But why should I have expected anything else? Three times I’ve officially applied for full-time positions in departments where I’ve taught for years and never even received a courtesy letter or email saying they would review my letter and receipts.
As far as research goes, I have a modest publishing record, having put in a lot of hard work and continuing despite countless rejections. But it seemed harder than it had to be. I have found a scholarship that I could get as a supplement but unfortunately most scholarships exclude us.
The money is here
On so many campuses I’ve walked past construction sites as new buildings come up, often seeming unnecessarily extravagant. I’ve been standing in a 50-foot atrium of a building that probably cost several million at a university where the usual add-on was $3,500 for a one-semester, one-semester course. And I wondered, has a teacher ever called for glass-walled classrooms to improve student concentration?
I went to college in the 1970s in 1960s buildings that were simpler and cheaper but perfectly functional. But I’ve come to realize that part of higher education is designed in such a way that only a few people can make money from it: the moneylenders, the builders, the support system providers, and the subcontractors who supply the cleaning and canteen staff (who usually don’t themselves get paid a lot) and the like.
Meanwhile, national trends are scary. Academia is being undermined. Almost two-thirds of university teachers are adjuncts. This means they have limited time for research, writing, and further study. Is this just due to cost-cutting, or is it a deliberate effort by some people to undermine intellectuals? We all know that there has been a big shift in attitude towards less public respect for teachers. And now some voices are attacking colleges and universities on issues such as critical race theory and gender identity in order to destroy society’s trust in public education. (An important book about this crisis is After the Ivory Tower Falls, by Will Bunch.) None of this bodes well for faculty members in general, let alone faculty in particular.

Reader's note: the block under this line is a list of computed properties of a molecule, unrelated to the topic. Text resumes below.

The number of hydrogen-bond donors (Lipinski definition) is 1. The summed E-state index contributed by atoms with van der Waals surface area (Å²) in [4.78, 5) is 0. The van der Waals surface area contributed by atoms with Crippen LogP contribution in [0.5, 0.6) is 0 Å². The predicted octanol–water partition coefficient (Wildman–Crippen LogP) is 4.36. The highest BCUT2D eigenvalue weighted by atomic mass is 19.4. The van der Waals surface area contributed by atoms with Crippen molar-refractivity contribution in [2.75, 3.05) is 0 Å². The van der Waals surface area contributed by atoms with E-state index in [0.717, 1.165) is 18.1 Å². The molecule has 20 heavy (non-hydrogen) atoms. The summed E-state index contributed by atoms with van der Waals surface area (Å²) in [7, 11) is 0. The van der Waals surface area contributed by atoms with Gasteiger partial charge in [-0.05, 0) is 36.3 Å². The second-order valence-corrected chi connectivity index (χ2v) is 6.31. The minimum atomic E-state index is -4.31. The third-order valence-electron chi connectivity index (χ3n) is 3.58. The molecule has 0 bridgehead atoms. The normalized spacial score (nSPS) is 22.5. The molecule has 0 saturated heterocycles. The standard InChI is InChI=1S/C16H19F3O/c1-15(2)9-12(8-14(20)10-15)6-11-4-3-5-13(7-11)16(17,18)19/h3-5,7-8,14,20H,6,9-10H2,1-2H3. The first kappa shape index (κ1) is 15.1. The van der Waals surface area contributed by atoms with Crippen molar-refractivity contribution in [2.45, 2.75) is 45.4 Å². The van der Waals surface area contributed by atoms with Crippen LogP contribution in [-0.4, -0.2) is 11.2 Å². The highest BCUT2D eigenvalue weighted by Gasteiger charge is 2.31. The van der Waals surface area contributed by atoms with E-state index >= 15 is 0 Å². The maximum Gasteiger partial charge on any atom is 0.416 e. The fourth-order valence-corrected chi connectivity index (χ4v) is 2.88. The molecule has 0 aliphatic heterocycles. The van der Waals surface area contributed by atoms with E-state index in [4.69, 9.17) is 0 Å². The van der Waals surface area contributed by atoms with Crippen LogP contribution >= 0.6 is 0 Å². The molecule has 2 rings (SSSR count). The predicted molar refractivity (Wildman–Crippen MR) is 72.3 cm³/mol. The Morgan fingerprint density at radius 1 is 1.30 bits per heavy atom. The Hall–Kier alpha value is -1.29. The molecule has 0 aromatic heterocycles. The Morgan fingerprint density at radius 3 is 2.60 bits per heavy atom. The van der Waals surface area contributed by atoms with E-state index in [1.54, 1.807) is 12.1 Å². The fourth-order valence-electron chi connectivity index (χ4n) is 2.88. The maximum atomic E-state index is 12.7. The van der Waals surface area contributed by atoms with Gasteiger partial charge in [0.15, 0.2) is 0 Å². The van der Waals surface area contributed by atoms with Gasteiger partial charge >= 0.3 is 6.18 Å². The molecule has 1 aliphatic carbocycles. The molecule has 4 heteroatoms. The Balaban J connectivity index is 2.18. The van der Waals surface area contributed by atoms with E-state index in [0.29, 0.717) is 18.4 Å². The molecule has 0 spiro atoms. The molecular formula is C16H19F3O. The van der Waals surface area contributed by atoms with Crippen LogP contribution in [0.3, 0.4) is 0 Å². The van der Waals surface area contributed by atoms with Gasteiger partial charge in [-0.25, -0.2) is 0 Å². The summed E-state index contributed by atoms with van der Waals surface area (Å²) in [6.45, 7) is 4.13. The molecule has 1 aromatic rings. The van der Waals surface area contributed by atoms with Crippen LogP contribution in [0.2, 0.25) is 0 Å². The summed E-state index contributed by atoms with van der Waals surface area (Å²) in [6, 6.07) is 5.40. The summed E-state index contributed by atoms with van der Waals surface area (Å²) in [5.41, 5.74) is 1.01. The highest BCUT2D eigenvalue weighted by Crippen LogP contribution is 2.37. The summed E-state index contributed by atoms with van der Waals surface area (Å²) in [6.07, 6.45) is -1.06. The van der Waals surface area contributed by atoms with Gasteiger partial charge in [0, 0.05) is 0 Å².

Four pieces of advice
In conclusion, I make the following recommendations:
See the big picture. We Adjuncts are workers in the gig economy. We are part of the new normal where so many jobs are on-call, temp, with few or no benefits and no long-term security. Even with our MAs and Ph.Ds, we have much in common with workers at all levels, including the least skilled workers. Make a serious effort to meet and talk to other adjuncts. We adjuncts are weak because we are so disconnected. Look at the lesson plans and identify other additions. Email them or stop by to meet them before class. We need to work harder on that! I know adjuncts are very busy, and this advice seems to go against our own personality. We helpers like our independence. But we are powerless because we think and act all alone. Get organized! Get organized with your fellow campaigners! This is the only way to get some clout to meet our needs. For example, at a university where I worked, the arts and science teachers were unionized. That has led to improvements in pay and a common voice to speak to management. The Service Employees International Union is working to organize service workers at many other colleges and universities. Save for retirement. Auxiliary workers are underpaid and many scrape through. But try to start saving as soon as possible. Even $200 a month saved adds up over 40 years. Find a savings calculator online and see the long-term effects of saving a modest amount on a regular basis. Set up an IRA account to get the tax benefit.
The fact is that colleges and universities are totally dependent on us. You know it. We auxiliary workers must also act as if we knew. We must overcome our isolation and work together to have a voice.